Designing Startup Corporate Law: A Minimum Viable Product
Review of Banking and Financial Law
Startup companies and venture capital investments are flourishing worldwide, but at different rates in different countries. The myriad of corporate law reforms designed to change those patterns have had, generally, underwhelming results. A core reason behind the discrete impact of most reforms is that they focus on features of corporate law that are relevant (e.g., business registration requirements or investor protection), but that are no longer meaningful differentiators of legal systems’ aptitude to support the emergence and growth of innovative businesses.
This paper argues that corporate law still matters, and that crucial—yet under scrutinized—legal rules could be leveraged to foster startups and venture capital finance. Specifically, the set of rules that govern boards, shares, and shareholders’ agreements in non-listed corporations, which are collectively referred to as Startup Corporate Law (SCL). SCL matters because it determines the range of bargains between founders and investors over companies’ cash flow and control rights, conditioning startups’ finance and shaping their governance structure. Thus, unobserved changes in SCL have substantial explanatory power over past and present patterns. For example, they may contribute to explaining cross-country differences in startups’ ability to raise funds and the prevalence of specific financial instruments across jurisdictions and time frames. This evidence is essential to assess legal systems’ strengths and shortcomings to develop these industries.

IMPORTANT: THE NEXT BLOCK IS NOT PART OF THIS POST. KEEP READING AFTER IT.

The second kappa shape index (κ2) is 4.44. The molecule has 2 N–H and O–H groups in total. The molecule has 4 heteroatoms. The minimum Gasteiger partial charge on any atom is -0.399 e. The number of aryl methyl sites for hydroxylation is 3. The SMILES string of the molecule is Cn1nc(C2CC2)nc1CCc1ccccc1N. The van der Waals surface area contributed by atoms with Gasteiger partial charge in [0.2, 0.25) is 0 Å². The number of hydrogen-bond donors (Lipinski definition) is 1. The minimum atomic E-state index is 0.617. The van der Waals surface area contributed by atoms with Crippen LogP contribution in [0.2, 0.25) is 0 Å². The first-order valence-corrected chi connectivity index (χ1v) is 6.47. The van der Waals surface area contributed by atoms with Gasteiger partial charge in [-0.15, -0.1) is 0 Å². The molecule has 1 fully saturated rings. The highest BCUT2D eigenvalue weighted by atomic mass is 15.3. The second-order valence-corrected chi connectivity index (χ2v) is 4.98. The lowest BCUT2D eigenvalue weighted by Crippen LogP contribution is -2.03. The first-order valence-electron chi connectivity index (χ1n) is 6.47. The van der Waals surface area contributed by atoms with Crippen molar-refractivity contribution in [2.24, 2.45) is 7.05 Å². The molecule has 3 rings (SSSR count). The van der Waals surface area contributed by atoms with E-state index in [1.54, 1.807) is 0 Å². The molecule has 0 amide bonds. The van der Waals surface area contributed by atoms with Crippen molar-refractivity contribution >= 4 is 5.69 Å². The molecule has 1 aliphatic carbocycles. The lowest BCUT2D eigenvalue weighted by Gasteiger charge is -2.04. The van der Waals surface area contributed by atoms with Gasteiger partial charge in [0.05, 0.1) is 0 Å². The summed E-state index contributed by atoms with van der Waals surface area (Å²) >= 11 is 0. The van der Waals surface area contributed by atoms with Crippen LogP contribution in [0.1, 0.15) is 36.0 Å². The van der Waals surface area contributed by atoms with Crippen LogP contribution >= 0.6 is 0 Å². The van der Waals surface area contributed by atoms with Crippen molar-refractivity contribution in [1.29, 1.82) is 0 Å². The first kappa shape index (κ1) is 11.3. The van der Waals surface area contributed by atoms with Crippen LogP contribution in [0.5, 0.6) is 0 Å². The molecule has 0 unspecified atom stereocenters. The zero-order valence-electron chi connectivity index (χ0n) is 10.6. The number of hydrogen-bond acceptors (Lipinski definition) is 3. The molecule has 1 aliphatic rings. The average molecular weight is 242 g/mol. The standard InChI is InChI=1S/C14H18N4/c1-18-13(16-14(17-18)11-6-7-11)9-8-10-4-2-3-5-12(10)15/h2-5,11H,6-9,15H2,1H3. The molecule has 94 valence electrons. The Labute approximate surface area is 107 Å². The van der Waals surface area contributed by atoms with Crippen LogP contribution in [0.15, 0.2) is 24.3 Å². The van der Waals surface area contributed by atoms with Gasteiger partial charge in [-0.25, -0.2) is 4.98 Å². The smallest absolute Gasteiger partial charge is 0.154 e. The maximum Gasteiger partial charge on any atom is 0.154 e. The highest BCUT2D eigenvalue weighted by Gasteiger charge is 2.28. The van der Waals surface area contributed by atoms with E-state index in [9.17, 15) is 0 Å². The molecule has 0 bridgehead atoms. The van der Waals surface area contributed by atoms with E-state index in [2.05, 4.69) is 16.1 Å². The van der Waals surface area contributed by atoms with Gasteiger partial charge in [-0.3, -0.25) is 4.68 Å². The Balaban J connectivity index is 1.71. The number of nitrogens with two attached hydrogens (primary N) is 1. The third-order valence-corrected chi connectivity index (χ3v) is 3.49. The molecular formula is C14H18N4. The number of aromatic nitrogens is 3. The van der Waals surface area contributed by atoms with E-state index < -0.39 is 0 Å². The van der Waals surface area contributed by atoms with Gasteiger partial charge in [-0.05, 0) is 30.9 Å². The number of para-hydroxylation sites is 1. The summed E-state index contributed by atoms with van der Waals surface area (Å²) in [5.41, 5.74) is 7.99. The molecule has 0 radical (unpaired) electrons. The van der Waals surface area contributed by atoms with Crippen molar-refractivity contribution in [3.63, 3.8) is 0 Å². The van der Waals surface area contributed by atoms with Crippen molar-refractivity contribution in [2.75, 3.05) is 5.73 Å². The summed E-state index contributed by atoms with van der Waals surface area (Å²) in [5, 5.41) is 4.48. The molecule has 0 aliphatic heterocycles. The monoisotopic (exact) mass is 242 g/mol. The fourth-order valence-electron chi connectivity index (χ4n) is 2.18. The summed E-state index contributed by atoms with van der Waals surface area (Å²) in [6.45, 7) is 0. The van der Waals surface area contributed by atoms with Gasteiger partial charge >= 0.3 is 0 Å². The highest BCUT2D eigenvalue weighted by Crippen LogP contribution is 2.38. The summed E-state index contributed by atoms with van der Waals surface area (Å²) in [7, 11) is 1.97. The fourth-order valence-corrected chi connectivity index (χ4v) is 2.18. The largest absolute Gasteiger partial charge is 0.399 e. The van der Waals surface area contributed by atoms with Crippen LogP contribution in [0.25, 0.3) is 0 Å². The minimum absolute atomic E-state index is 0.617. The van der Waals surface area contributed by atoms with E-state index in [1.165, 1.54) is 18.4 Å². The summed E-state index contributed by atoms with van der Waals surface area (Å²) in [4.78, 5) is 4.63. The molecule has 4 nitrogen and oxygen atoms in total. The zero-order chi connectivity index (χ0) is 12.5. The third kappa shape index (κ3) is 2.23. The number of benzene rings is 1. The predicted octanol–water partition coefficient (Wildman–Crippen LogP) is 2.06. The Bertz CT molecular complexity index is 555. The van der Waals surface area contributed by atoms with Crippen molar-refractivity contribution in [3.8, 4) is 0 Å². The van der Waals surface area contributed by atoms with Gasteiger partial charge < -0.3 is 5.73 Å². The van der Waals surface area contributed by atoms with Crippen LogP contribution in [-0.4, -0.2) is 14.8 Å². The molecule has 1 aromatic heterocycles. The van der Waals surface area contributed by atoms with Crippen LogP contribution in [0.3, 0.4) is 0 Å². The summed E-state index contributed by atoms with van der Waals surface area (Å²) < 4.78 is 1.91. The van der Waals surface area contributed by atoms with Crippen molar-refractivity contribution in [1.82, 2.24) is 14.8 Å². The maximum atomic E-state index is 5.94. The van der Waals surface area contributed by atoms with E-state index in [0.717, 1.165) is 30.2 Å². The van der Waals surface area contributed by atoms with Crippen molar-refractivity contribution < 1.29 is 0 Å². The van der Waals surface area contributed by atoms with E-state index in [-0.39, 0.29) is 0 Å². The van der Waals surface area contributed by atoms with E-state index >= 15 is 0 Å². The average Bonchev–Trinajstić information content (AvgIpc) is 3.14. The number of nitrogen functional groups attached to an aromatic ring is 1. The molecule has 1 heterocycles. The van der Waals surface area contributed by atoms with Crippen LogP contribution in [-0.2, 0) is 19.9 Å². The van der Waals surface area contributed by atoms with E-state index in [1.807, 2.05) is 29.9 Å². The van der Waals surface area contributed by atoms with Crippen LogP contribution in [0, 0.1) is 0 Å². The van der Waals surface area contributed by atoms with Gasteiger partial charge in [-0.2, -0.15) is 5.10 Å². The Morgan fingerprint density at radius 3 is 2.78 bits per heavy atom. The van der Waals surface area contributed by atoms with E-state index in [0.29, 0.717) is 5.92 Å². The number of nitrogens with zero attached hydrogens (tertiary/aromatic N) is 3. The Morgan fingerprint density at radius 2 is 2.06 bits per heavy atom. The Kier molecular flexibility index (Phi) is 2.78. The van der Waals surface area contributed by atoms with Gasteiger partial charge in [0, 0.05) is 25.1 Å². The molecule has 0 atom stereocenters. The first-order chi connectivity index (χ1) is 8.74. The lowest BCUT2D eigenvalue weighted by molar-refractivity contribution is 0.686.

The careful design of SCL could also stimulate the emergence and growth of innovative firms, by expanding founder-investor bargains (e.g., over direct board representation of certain classes of shares, or the allocation of voting rights based on future contingencies). Still, legal reforms to SCL are often introduced without meaningful deliberation, creating enforcement and creditor protection challenges that remain underexplored, despite impacting businesses beyond startups’ ecosystems. The paper discusses the most salient of those challenges, focusing on legal reforms, judicial decisions, and trends in financial contracting worldwide. It also identifies avenues of research on SCL to accurately assess the relationship between corporate law and venture finance, and address up-and-coming issues in the regulation of non-listed firms across jurisdictions.
Alvaro Pereira, Designing Startup Corporate Law: A Minimum Viable Product, 42 Rev. Banking & Fin. L. 367 (2022).
Institutional Repository Citation
Designing Startup Corporate Law: A Minimum Viable Product,
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